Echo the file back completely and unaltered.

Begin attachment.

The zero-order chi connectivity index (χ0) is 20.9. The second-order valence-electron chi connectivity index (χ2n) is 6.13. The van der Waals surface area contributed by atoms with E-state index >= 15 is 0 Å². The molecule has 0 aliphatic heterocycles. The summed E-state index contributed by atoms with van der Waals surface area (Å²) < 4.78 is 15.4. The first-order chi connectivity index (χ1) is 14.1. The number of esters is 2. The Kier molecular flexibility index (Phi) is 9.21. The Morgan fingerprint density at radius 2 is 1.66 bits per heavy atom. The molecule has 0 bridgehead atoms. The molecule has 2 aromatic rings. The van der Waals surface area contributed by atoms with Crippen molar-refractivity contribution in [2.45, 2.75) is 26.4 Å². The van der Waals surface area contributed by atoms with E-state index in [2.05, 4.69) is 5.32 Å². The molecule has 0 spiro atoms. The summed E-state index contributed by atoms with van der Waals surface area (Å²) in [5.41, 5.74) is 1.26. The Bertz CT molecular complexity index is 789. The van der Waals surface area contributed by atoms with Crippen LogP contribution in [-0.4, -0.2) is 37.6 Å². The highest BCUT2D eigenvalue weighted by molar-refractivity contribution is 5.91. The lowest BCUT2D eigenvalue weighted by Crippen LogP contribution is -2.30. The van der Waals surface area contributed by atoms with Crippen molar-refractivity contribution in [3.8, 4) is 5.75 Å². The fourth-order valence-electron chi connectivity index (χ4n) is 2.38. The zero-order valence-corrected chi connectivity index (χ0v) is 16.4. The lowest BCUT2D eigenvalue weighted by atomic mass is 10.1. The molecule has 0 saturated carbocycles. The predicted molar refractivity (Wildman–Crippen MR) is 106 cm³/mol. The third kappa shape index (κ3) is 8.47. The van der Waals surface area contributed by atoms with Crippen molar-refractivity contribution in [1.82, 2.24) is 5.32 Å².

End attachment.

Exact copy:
The zero-order chi connectivity index (χ0) is 20.9. The second-order valence-electron chi connectivity index (χ2n) is 6.13. The van der Waals surface area contributed by atoms with E-state index >= 15 is 0 Å². The molecule has 0 aliphatic heterocycles. The summed E-state index contributed by atoms with van der Waals surface area (Å²) < 4.78 is 15.4. The first-order chi connectivity index (χ1) is 14.1. The number of esters is 2. The Kier molecular flexibility index (Phi) is 9.21. The Morgan fingerprint density at radius 2 is 1.66 bits per heavy atom. The molecule has 0 bridgehead atoms. The molecule has 2 aromatic rings. The van der Waals surface area contributed by atoms with Crippen molar-refractivity contribution in [2.45, 2.75) is 26.4 Å². The van der Waals surface area contributed by atoms with E-state index in [2.05, 4.69) is 5.32 Å². The molecule has 0 spiro atoms. The summed E-state index contributed by atoms with van der Waals surface area (Å²) in [5.41, 5.74) is 1.26. The Bertz CT molecular complexity index is 789. The van der Waals surface area contributed by atoms with Crippen LogP contribution in [-0.4, -0.2) is 37.6 Å². The highest BCUT2D eigenvalue weighted by molar-refractivity contribution is 5.91. The lowest BCUT2D eigenvalue weighted by Crippen LogP contribution is -2.30. The van der Waals surface area contributed by atoms with Crippen molar-refractivity contribution in [3.8, 4) is 5.75 Å². The fourth-order valence-electron chi connectivity index (χ4n) is 2.38. The zero-order valence-corrected chi connectivity index (χ0v) is 16.4. The lowest BCUT2D eigenvalue weighted by atomic mass is 10.1. The molecule has 0 saturated carbocycles. The predicted molar refractivity (Wildman–Crippen MR) is 106 cm³/mol. The third kappa shape index (κ3) is 8.47. The van der Waals surface area contributed by atoms with Crippen molar-refractivity contribution in [1.82, 2.24) is 5.32 Å².